FORM is temporary, class is permanent. For all the talk of Odsonne Edouard’s mind being elsewhere this season, he showed that he was still sharp enough between the ears to sniff out the all-important goal that maintains Celtic’s interest in European football.

He may have taken some stick for using fatigue as a reason to sit out some matches so early in this campaign, but the only thing that is looking tired after his intervention here are the arguments suggesting his mind isn’t fully on Celtic.

Whether he is to remain at the club after Monday’s transfer deadline remains to be seen, but his goal here ensures that he will have played a massive part in their season regardless.

Time was, the conversation after a Scottish side played in Europe was about how the domestic game had ill-prepared them for the challenges posed by continental opposition. But Celtic can hardly say they haven’t chewed on the sort of conundrum posed by Sarajevo before.

For some time though, they looked as though they might just choke as their opponents poured all of their energies into strangling the game. Thankfully for Neil Lennon and his men, their own reserves of energy were greater, and they can now breathe easy in the rarefied air of the Europa League group stages. And deservedly so. It may not be where they want to ultimately be, but the alternative outcome following their Champions League qualifying defeat to Ferencvaros was unthinkable.

As such, Lennon had told his players to treat this match like a cup final, but for the most part it resembled an attack versus defence training exercise as Celtic pounded on the Bosnian’s door before it finally crumbled with 20 minutes to go.

There was just one change from the side that dismantled Hibernian on Sunday, and while that technically may have been enforced due to the injury picked up by Albian Ajeti, Edouard would likely have been given the nod to start with Moi Elyounoussi in attack in any case. And he showed just why.

Just eight minutes in though there was an unavoidable change, with Nir Bitton caught late and being replaced by his countryman Hatem Elhamed on the right of the back three.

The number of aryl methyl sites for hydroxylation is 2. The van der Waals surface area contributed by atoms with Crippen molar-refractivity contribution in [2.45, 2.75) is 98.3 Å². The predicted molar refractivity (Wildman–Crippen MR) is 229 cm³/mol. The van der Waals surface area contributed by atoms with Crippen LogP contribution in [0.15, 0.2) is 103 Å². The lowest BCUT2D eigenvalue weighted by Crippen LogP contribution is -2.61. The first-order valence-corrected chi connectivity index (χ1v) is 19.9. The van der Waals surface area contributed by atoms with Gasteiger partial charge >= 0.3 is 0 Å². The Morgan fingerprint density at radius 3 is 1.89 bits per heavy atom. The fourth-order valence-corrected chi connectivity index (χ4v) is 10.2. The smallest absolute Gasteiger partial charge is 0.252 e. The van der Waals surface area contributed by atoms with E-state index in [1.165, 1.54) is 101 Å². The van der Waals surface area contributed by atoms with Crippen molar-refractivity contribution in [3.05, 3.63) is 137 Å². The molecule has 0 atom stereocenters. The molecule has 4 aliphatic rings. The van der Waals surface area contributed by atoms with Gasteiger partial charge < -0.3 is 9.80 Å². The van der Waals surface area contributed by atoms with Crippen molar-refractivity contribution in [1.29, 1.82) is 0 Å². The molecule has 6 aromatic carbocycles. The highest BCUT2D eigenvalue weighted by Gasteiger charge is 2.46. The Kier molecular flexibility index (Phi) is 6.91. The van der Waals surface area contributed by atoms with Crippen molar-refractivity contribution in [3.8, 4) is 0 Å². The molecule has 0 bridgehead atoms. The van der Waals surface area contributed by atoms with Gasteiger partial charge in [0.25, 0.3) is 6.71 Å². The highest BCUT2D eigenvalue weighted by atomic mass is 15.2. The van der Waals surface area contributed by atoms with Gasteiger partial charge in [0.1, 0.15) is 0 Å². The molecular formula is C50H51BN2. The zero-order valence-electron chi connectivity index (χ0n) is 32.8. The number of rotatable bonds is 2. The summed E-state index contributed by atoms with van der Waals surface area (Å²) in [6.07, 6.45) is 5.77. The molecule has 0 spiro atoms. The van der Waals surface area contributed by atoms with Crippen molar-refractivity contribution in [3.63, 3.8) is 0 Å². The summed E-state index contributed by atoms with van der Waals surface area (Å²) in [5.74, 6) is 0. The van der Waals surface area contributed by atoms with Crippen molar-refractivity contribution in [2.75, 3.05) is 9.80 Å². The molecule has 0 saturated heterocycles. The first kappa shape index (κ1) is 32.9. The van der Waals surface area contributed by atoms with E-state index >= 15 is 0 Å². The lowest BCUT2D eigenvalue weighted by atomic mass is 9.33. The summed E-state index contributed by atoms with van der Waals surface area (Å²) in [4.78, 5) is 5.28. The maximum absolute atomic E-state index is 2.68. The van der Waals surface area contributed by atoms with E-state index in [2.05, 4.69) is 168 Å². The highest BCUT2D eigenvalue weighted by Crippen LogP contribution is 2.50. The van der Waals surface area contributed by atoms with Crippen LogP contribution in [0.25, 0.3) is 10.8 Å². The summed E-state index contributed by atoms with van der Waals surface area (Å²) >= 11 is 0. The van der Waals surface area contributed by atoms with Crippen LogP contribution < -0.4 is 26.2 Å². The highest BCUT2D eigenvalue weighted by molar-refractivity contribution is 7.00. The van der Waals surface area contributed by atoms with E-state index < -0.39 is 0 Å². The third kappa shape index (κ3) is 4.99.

Still, it was a positive start from Celtic, with the Scottish champions knocking the ball about confidently, but the parallels with the game in Riga last week were instantly apparent. Sarajevo were sitting deep, hoping to frustrate Celtic and hit the visitors on the break.

And frustrate them they did. For all the ball that Lennon’s side were enjoying, they were struggling to create much by the way of scoring opportunities in the opening 25 minutes.

There was no one who felt the irritation at being stymied so badly more than Edouard, who barely got a sniff until just after the half hour when he finally was able to break with some grass to run into, but he was thwarted as he tried to cut inside by the trailing leg of a defender.

It took until five minutes before the break to make Vladan Kovacevic in the Sarajevo goal work for his wage, as a delightful touch from Edouard saw the ball fall perfectly for Elyounoussi to volley towards goal, but it was a fairly routine stop in the end.

Still, it was something to get mildly excited about for perhaps the only time in the half.

We didn’t have to wait as long for such a moment after the break, and Kristoffer Ajer really should have put Celtic ahead as he missed his kick when a corner fell perfectly for him six yards out. But Celtic had a more determined look about them now, and Greg Taylor’s cross just evaded the head of Edouard before Elyounoussi tested Kovacevic from distance once more.

It looked as though Celtic were taking control, but there was a sniff of a chance at the other end as Shane Duffy did just enough to put off Hrvoje Milicevec as he rose to meet a corner at the back post and glanced wide.

It was a reminder for Celtic, and they looked to have taken heed of the shot across their bows. They returned fire with a howitzer from Ryan Christie that whistled just over, before Elhamed had a glorious chance as he met an outswinging Christie corner with a sweetly-hit volley that whizzed just wide.

It seemed like a matter of time before Celtic made the breakthrough, and with 20 minutes to go, they duly did. Christie had a shot across goal that Kovacevic could only parry, and there was Edouard on the spot to tuck home from eight yards.

Suddenly, he was a player transformed, surging forward from a Sarajevo corner and pirouetting through two challenges before teeing up Elyounoussi, but the Norwegian’s shot was weak and easily fielded by Kovacevic.

He then burst forward once more on the counter as Sarajevo finally pushed out of their own half, playing Christie in only for the angle to narrow and the ball to be scrambled clear.

That would be Edouard’s last contribution before being replaced by Patryk Klimala. But he had already done more than enough.